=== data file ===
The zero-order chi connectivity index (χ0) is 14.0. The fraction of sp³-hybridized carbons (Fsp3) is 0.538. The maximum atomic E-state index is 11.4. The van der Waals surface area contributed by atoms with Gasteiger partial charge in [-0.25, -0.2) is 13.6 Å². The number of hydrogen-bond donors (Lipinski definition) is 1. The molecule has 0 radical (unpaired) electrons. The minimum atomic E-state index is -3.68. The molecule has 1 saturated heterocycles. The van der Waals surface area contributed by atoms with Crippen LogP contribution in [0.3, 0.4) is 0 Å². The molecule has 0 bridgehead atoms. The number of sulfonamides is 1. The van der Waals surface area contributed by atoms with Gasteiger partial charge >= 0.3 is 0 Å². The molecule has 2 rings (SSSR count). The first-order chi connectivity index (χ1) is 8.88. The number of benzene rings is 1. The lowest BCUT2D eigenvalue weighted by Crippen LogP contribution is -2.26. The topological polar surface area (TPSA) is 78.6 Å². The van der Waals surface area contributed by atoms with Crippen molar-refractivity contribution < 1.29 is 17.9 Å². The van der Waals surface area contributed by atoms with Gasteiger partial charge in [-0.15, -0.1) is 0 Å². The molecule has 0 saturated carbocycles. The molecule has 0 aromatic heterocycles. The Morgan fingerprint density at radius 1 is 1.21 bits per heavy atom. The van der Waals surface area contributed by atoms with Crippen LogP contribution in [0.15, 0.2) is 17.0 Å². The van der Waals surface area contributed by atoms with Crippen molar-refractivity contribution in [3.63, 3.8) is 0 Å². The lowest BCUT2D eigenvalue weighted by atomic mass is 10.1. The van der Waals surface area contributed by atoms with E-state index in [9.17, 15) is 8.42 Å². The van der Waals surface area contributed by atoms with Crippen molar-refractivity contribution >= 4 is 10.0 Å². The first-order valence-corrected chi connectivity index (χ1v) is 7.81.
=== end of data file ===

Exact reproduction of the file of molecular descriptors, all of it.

The zero-order chi connectivity index (χ0) is 14.0. The fraction of sp³-hybridized carbons (Fsp3) is 0.538. The maximum atomic E-state index is 11.4. The van der Waals surface area contributed by atoms with Gasteiger partial charge in [-0.25, -0.2) is 13.6 Å². The number of hydrogen-bond donors (Lipinski definition) is 1. The molecule has 0 radical (unpaired) electrons. The minimum atomic E-state index is -3.68. The molecule has 1 saturated heterocycles. The van der Waals surface area contributed by atoms with Crippen LogP contribution in [0.3, 0.4) is 0 Å². The molecule has 0 bridgehead atoms. The number of sulfonamides is 1. The van der Waals surface area contributed by atoms with Gasteiger partial charge >= 0.3 is 0 Å². The molecule has 2 rings (SSSR count). The first-order chi connectivity index (χ1) is 8.88. The number of benzene rings is 1. The lowest BCUT2D eigenvalue weighted by Crippen LogP contribution is -2.26. The topological polar surface area (TPSA) is 78.6 Å². The van der Waals surface area contributed by atoms with Crippen molar-refractivity contribution < 1.29 is 17.9 Å². The van der Waals surface area contributed by atoms with Gasteiger partial charge in [-0.15, -0.1) is 0 Å². The molecule has 0 saturated carbocycles. The molecule has 0 aromatic heterocycles. The Morgan fingerprint density at radius 1 is 1.21 bits per heavy atom. The van der Waals surface area contributed by atoms with Crippen LogP contribution in [0.15, 0.2) is 17.0 Å². The van der Waals surface area contributed by atoms with Crippen molar-refractivity contribution in [3.63, 3.8) is 0 Å². The lowest BCUT2D eigenvalue weighted by atomic mass is 10.1. The van der Waals surface area contributed by atoms with E-state index in [9.17, 15) is 8.42 Å². The van der Waals surface area contributed by atoms with Crippen molar-refractivity contribution >= 4 is 10.0 Å². The first-order valence-corrected chi connectivity index (χ1v) is 7.81.